When summer vacation began around here, my oldest daughter took up her station in the corner of our couch, pretty much reading all day (punctuated by meals, exploring breaks outside, and some antics with her siblings).
With a two-year-old and five-year-old, not to mention a myriad of other adult & business responsibilities, I am not quite at that life space of blissful, lazy reading all summer (and I try to keep the envious glances to a minimum). But, for many of us, summer provides a respite from the year of run-around busyness, and AT LAST a chance to dig in to a good book.
Looking for a quick read, easy to pick up & put down while you’re often interrupted? Try essays from funny ladies Tina Fey (Bossypants) or Mindy Kaling (Is Everyone Hanging Out Without Me? (And Other Concerns), Why Not Me?). For light, easy novels, there’s Where’d You Go, Bernadette? (Maria Semple) or the Rosie series (Graeme Simsion), The Guernsey Literary & Potato Peel Pie Society (Mary Ann Shaffer & Annie Barrows) or Beautiful Ruins (Jess Walter).
Simply looking for solid fiction for the summer?
My mother’s book club is tackling A Suitable Boy (Vikram Seth) over the summer – it comes in at a whopping, nearly 1500 pages! If summer is the time that you want to tackle an epic, then I’m sure you have one or two that have been on the bookshelf or bedside table waiting for you. But, if not:
Roots (Alex Haley) or The Brothers Karamazov (Fyodor Dostoyevsky) might be satisfying choices. The must-read A Fine Balance (Rohinton Mistry) deals with Indian caste system, like A Suitable Boy, but weighs much less. Or there is the more recent, Pulitzer prize-winning The Goldfinch(Donna Tartt). Though, I personally wouldn’t recommend that unless you want to journey through a major character study all summer (read: it’s depressing). In my opinion, if what you’re looking for is depressing (yet incredibly compelling), then the book you’re looking for is We Need to Talk About Kevin(Lionel Shriver).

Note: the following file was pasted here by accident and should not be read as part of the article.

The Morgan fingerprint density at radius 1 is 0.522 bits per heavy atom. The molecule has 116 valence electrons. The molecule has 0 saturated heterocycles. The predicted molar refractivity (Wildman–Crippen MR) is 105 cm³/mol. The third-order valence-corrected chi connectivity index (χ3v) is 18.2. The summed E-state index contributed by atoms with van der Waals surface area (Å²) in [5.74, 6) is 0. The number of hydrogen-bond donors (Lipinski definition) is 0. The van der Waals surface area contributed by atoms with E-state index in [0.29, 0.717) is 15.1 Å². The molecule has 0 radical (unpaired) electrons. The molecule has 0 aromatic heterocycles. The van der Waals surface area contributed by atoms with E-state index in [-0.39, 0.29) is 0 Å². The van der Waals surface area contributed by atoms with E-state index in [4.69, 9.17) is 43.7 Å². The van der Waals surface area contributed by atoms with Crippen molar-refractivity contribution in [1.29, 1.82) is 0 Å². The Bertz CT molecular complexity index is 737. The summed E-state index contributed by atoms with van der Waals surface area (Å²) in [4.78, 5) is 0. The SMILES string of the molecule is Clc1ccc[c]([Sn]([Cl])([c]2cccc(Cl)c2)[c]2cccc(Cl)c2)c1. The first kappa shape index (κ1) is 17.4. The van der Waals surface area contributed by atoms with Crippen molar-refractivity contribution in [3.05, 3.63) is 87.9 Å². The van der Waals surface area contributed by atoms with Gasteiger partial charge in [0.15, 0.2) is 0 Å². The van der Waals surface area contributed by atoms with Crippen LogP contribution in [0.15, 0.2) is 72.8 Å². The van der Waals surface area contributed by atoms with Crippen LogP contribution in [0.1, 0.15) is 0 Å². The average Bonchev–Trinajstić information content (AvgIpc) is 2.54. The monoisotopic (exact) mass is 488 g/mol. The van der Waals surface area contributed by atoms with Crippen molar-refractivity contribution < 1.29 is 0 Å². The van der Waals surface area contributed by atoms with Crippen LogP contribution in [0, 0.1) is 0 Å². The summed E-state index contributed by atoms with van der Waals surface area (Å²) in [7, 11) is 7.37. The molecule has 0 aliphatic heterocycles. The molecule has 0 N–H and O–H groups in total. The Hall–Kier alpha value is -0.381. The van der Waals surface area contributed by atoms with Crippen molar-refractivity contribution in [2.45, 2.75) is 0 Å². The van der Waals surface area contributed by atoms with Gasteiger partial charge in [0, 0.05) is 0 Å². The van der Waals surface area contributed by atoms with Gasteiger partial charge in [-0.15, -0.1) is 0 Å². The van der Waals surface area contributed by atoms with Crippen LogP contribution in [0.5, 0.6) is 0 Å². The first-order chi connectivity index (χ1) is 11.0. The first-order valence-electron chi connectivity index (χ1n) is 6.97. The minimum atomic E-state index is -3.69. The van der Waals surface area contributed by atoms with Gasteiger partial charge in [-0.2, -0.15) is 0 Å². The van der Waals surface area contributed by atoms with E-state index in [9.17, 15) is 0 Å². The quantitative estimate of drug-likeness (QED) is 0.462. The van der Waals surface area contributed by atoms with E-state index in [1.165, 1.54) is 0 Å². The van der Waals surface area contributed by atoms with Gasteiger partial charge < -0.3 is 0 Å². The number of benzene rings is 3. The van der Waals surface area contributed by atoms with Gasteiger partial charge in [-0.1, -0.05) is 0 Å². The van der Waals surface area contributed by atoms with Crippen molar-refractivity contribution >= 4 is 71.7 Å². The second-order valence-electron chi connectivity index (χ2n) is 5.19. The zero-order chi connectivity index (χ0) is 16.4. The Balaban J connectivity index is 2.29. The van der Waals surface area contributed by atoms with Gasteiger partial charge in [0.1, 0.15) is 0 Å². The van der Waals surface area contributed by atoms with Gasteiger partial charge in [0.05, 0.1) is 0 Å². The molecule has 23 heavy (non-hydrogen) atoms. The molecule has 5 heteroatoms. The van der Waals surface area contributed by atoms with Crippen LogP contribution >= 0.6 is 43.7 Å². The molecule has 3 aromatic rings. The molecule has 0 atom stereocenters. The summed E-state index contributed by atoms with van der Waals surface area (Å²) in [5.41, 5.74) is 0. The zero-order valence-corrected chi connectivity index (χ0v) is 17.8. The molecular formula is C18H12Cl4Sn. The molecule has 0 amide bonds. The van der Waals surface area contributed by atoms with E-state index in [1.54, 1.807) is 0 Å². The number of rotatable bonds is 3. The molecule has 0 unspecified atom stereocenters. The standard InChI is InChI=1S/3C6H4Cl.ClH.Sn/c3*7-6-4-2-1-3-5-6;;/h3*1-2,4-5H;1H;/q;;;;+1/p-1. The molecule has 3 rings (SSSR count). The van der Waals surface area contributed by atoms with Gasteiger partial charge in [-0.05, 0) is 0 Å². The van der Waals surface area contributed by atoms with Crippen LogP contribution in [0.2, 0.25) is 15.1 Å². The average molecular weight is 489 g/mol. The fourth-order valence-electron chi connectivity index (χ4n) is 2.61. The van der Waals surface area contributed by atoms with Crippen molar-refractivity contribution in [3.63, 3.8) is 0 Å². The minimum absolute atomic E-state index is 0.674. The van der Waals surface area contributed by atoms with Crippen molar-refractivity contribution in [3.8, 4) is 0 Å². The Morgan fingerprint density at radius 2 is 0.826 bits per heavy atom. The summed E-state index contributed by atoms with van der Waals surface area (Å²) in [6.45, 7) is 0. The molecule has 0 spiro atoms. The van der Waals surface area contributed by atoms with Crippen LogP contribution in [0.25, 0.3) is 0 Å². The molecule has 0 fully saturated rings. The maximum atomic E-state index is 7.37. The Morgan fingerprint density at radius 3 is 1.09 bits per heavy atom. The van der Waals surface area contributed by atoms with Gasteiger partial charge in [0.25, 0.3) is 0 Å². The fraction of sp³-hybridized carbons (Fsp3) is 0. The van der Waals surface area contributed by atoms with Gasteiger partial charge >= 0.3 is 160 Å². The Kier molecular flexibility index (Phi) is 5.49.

Maybe instead, you're out for a little brain expansion or self-improvement this summer? Give these a try:
In ANY case, pick up a book & enjoy your summer!!!
This post was written with gratitude for the input of two of the most voracious readers I know: my mom & Caroline. It's taken me a while not to take it personally when someone doesn't like my book reco, but now I'm a grown-up, so I think I'm ok now. That said, all suggestions are utterly subjective, and if you start a book and don't want to finish it, no worries. :)
Six years ago, my family unknowingly set ourselves on a journey toward starting a children’s clothing company.
It didn’t start with a business plan, it started with a single choice — a simple “no”.
On April 25th, 2013, the four of us — me, my husband, & our two daughters — were sitting together at the table, eating lunch. The news was on, which, in hindsight, was really unusual; we are not typically TV watchers, especially during a mealtime. I don't remember why the TV was on, but I do remember getting out of my chair, picking up my daughter, and walking closer to the television.
I received a big shipment of blankets a few weeks ago, and on Instagram I posted this photo of me with the pallet of 16 large boxes towering over me.
Subsequently, I received several DM questions about when the new blankets would be added to the site. The answer is not now but also always — both are true!
This seemed like a good time to give you all a tour into our dignify back room to explain more of how we make this colorful business work.
I've joked for many years that I think of parenting as "a slow death to self".
The death to self part (or maybe, less dramatically, a minimizing of self) is obvious : as a parent, your own "needs" & desires shuffle down a little lower on the list of importance when you have a dependent. (With the notable exception of that oxygen mask on an airplane, where I'm told you're supposed to put yours on first!).
The "slow" part is maybe a bit more arguable... When a child arrives in a parent's life, things change pretty quickly! But, in my experience, it has overall been a slow process of giving myself up for others, with acute times of change that are particularly noticeable.